In yesterday’s post Setting up SQL Server Database Mail with gmail, I showed you how to setup SQL Server Database Mail to work with a gmail account, today we are going to look at doing some Database Mail maintenance.
Database Mail messages and their attachments are stored in the msdb database. If you don’t periodically delete these messages then the msdb database might growe larger than expected.
There are two stored procedure that you can call to delete items related to mail in the msdb database. The first stored procedure we are look at is sysmail_delete_mailitems_sp. The sysmail_delete_mailitems_sp stored procedure can be called with two optional arguments
[ @sent_before= ] ‘sent_before’
Deletes e-mails up to the date and time provided as the sent_before argument. sent_before is datetime with NULL as default. NULL indicates all dates.
[ @sent_status= ] ‘sent_status’
Deletes e-mails of the type specified by sent_status. sent_status is varchar(8) with no default. Valid entries are sent, unsent, retrying, and failed. NULL indicates all statuses.
If I want to delete everything older than 2 days, I can use the following proc call
DECLARE @Date datetime SELECT @Date = DateAdd(dd,-2,Getdate()) EXECUTE msdb.dbo.sysmail_delete_mailitems_sp @sent_before = @Date
If I want to delete all the items that have failed I can call the proc like this
EXECUTE msdb.dbo.sysmail_delete_mailitems_sp @sent_status = 'failed'
Of course we can also combine the arguments, this will wipe out all the failed messages older than 2 days
DECLARE @Date datetime SELECT @Date = DateAdd(dd,-2,Getdate()) SELECT @Date EXECUTE msdb.dbo.sysmail_delete_mailitems_sp @sent_before = @Date , @sent_status = 'failed'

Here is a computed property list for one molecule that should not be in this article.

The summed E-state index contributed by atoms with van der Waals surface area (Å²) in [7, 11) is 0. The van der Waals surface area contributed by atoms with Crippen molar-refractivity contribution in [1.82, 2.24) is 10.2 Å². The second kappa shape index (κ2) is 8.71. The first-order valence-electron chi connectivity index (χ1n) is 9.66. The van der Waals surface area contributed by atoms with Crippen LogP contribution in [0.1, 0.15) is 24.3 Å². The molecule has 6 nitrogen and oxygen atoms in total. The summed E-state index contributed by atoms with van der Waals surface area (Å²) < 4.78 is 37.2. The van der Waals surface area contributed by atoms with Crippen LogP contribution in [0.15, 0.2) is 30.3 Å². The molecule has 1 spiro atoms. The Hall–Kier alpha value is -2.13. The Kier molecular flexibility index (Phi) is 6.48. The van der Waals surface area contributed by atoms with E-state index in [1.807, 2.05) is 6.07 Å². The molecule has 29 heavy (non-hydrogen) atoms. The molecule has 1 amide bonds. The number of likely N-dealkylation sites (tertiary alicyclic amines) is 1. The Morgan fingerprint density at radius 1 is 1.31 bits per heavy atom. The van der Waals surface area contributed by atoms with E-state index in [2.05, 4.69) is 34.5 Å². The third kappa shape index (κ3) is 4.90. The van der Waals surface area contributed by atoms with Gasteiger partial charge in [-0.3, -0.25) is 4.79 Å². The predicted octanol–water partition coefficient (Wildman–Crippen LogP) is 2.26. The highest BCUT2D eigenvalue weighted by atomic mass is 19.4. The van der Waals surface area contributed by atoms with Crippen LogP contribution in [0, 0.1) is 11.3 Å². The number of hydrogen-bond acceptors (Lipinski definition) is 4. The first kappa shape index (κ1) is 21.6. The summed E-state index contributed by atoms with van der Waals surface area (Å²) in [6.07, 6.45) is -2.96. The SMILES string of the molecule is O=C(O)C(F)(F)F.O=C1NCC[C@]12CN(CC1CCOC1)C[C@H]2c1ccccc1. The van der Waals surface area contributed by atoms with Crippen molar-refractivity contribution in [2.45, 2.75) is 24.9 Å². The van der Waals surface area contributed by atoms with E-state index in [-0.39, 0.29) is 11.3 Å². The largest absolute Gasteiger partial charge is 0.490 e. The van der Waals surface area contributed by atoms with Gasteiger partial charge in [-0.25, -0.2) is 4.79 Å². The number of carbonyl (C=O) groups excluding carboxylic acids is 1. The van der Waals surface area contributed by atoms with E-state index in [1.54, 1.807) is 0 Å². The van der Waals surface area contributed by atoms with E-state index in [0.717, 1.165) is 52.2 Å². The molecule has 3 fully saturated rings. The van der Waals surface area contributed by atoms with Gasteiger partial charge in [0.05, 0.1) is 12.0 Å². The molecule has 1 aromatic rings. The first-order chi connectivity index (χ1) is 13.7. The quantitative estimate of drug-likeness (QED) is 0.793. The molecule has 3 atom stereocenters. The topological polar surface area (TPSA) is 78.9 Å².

- * *The next proc we will look at is sysmail_delete_log_sp. You can use the sysmail_delete_log_sp stored procedure to permanently delete entries from the Database Mail log. This proc also has two optional arguments
[ @logged_before = ] ‘logged_before’
Deletes entries up to the date and time specified by the logged_before argument. logged_before is datetime with NULL as default. NULL indicates all dates.
[ @event_type = ] ‘event_type’
Deletes log entries of the type specified as the event_type. event_type is varchar(15) with no default. Valid entries are success, warning, error, and informational. NULL indicates all event types.
Here is how we will delete all events in the log older than two days
DECLARE @Date datetime SELECT @Date = DateAdd(dd,-2,Getdate()) EXECUTE msdb.dbo.sysmail_delete_log_sp @logged_before = @Date
Here we are deleting all the events with an event type of success
EXECUTE msdb.dbo.sysmail_delete_log_sp @event_type = 'success'
And just like before, we can combine the two proc calls and wipe out everything with an event type of success and older than two days
DECLARE @Date datetime SELECT @Date = DateAdd(dd,-2,Getdate()) EXECUTE msdb.dbo.sysmail_delete_log_sp @logged_before = @Date,@event_type = 'success'
I have a job running in SQL Agent, this job runs at 4 AM everyday and runs these two stored procedures to keep my msdb database from growing out of control. Just keep this in mind if you are staring out with Database Mail